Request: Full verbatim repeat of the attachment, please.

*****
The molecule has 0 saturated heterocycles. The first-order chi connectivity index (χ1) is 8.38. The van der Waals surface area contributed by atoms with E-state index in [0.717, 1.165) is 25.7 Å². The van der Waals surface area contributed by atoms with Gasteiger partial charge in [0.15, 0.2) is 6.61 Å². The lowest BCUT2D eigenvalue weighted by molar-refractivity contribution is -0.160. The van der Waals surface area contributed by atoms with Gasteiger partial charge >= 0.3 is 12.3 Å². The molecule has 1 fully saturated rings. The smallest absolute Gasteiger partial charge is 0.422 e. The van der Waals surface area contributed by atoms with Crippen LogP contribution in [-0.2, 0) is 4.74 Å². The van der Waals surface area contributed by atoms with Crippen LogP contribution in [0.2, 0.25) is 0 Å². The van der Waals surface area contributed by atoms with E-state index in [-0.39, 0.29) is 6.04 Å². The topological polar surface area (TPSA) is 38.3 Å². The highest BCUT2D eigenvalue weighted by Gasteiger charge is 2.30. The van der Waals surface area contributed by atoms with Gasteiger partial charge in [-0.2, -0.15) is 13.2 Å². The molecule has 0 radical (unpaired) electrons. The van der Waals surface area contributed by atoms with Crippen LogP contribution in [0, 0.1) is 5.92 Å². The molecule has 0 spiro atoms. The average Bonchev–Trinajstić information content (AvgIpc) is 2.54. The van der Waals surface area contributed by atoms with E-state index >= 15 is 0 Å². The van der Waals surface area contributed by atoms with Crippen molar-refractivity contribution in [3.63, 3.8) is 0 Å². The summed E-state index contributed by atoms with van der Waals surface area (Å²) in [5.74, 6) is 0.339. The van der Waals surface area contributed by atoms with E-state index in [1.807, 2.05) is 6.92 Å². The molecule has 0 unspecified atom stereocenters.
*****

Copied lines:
The molecule has 0 saturated heterocycles. The first-order chi connectivity index (χ1) is 8.38. The van der Waals surface area contributed by atoms with E-state index in [0.717, 1.165) is 25.7 Å². The van der Waals surface area contributed by atoms with Gasteiger partial charge in [0.15, 0.2) is 6.61 Å². The lowest BCUT2D eigenvalue weighted by molar-refractivity contribution is -0.160. The van der Waals surface area contributed by atoms with Gasteiger partial charge >= 0.3 is 12.3 Å². The molecule has 1 fully saturated rings. The smallest absolute Gasteiger partial charge is 0.422 e. The van der Waals surface area contributed by atoms with Crippen LogP contribution in [-0.2, 0) is 4.74 Å². The van der Waals surface area contributed by atoms with Crippen LogP contribution in [0.2, 0.25) is 0 Å². The van der Waals surface area contributed by atoms with E-state index in [-0.39, 0.29) is 6.04 Å². The topological polar surface area (TPSA) is 38.3 Å². The highest BCUT2D eigenvalue weighted by Gasteiger charge is 2.30. The van der Waals surface area contributed by atoms with Gasteiger partial charge in [-0.2, -0.15) is 13.2 Å². The molecule has 0 radical (unpaired) electrons. The van der Waals surface area contributed by atoms with Crippen LogP contribution in [0, 0.1) is 5.92 Å². The molecule has 0 spiro atoms. The average Bonchev–Trinajstić information content (AvgIpc) is 2.54. The van der Waals surface area contributed by atoms with E-state index >= 15 is 0 Å². The van der Waals surface area contributed by atoms with Crippen molar-refractivity contribution in [3.63, 3.8) is 0 Å². The summed E-state index contributed by atoms with van der Waals surface area (Å²) in [5.74, 6) is 0.339. The van der Waals surface area contributed by atoms with E-state index in [1.807, 2.05) is 6.92 Å². The molecule has 0 unspecified atom stereocenters.